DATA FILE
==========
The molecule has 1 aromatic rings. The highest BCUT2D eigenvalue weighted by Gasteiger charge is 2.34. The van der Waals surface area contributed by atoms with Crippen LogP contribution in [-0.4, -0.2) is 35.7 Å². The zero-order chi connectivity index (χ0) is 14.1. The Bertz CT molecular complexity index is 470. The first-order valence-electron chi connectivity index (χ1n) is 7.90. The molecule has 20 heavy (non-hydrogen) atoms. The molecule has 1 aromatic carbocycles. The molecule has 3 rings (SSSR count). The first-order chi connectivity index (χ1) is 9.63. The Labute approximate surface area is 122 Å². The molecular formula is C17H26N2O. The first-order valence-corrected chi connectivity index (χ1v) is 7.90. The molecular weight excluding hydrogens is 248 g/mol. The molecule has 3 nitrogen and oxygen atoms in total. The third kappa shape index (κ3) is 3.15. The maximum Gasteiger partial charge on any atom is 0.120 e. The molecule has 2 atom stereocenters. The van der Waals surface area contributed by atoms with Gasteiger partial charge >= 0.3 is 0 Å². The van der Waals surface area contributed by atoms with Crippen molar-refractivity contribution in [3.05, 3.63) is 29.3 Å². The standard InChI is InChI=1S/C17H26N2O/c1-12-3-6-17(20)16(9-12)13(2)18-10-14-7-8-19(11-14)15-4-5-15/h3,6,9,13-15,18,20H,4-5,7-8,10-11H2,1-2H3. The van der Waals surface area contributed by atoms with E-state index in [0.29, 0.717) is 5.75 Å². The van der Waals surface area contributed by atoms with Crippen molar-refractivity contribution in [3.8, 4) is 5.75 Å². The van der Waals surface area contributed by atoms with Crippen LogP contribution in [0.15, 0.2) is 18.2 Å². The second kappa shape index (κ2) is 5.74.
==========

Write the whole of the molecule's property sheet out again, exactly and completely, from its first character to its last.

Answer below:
The molecule has 1 aromatic rings. The highest BCUT2D eigenvalue weighted by Gasteiger charge is 2.34. The van der Waals surface area contributed by atoms with Crippen LogP contribution in [-0.4, -0.2) is 35.7 Å². The zero-order chi connectivity index (χ0) is 14.1. The Bertz CT molecular complexity index is 470. The first-order valence-electron chi connectivity index (χ1n) is 7.90. The molecule has 20 heavy (non-hydrogen) atoms. The molecule has 1 aromatic carbocycles. The molecule has 3 rings (SSSR count). The first-order chi connectivity index (χ1) is 9.63. The Labute approximate surface area is 122 Å². The molecular formula is C17H26N2O. The first-order valence-corrected chi connectivity index (χ1v) is 7.90. The molecular weight excluding hydrogens is 248 g/mol. The molecule has 3 nitrogen and oxygen atoms in total. The third kappa shape index (κ3) is 3.15. The maximum Gasteiger partial charge on any atom is 0.120 e. The molecule has 2 atom stereocenters. The van der Waals surface area contributed by atoms with Gasteiger partial charge >= 0.3 is 0 Å². The van der Waals surface area contributed by atoms with Crippen molar-refractivity contribution in [3.05, 3.63) is 29.3 Å². The standard InChI is InChI=1S/C17H26N2O/c1-12-3-6-17(20)16(9-12)13(2)18-10-14-7-8-19(11-14)15-4-5-15/h3,6,9,13-15,18,20H,4-5,7-8,10-11H2,1-2H3. The van der Waals surface area contributed by atoms with E-state index in [0.29, 0.717) is 5.75 Å². The van der Waals surface area contributed by atoms with Crippen molar-refractivity contribution in [3.8, 4) is 5.75 Å². The van der Waals surface area contributed by atoms with Crippen LogP contribution in [0.15, 0.2) is 18.2 Å². The second kappa shape index (κ2) is 5.74.